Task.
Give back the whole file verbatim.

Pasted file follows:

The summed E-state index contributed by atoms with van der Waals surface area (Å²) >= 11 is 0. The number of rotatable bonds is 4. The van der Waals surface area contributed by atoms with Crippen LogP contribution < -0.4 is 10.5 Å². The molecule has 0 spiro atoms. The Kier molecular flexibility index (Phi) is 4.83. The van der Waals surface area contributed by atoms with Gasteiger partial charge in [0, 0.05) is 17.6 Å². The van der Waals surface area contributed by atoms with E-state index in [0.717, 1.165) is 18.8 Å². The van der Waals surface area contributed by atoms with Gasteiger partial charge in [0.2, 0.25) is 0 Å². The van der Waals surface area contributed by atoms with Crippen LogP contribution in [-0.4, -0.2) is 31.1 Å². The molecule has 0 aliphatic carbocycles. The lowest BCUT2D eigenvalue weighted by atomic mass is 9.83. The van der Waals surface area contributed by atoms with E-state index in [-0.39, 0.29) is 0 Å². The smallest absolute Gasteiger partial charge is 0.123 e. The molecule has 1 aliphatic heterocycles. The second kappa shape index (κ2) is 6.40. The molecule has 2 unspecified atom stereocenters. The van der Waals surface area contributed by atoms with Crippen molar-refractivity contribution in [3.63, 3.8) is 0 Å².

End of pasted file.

The summed E-state index contributed by atoms with van der Waals surface area (Å²) >= 11 is 0. The number of rotatable bonds is 4. The van der Waals surface area contributed by atoms with Crippen LogP contribution < -0.4 is 10.5 Å². The molecule has 0 spiro atoms. The Kier molecular flexibility index (Phi) is 4.83. The van der Waals surface area contributed by atoms with Gasteiger partial charge in [0, 0.05) is 17.6 Å². The van der Waals surface area contributed by atoms with E-state index in [0.717, 1.165) is 18.8 Å². The van der Waals surface area contributed by atoms with Gasteiger partial charge in [0.2, 0.25) is 0 Å². The van der Waals surface area contributed by atoms with Crippen LogP contribution in [-0.4, -0.2) is 31.1 Å². The molecule has 0 aliphatic carbocycles. The lowest BCUT2D eigenvalue weighted by atomic mass is 9.83. The van der Waals surface area contributed by atoms with E-state index in [-0.39, 0.29) is 0 Å². The smallest absolute Gasteiger partial charge is 0.123 e. The molecule has 1 aliphatic heterocycles. The second kappa shape index (κ2) is 6.40. The molecule has 2 unspecified atom stereocenters. The van der Waals surface area contributed by atoms with Crippen molar-refractivity contribution in [3.63, 3.8) is 0 Å².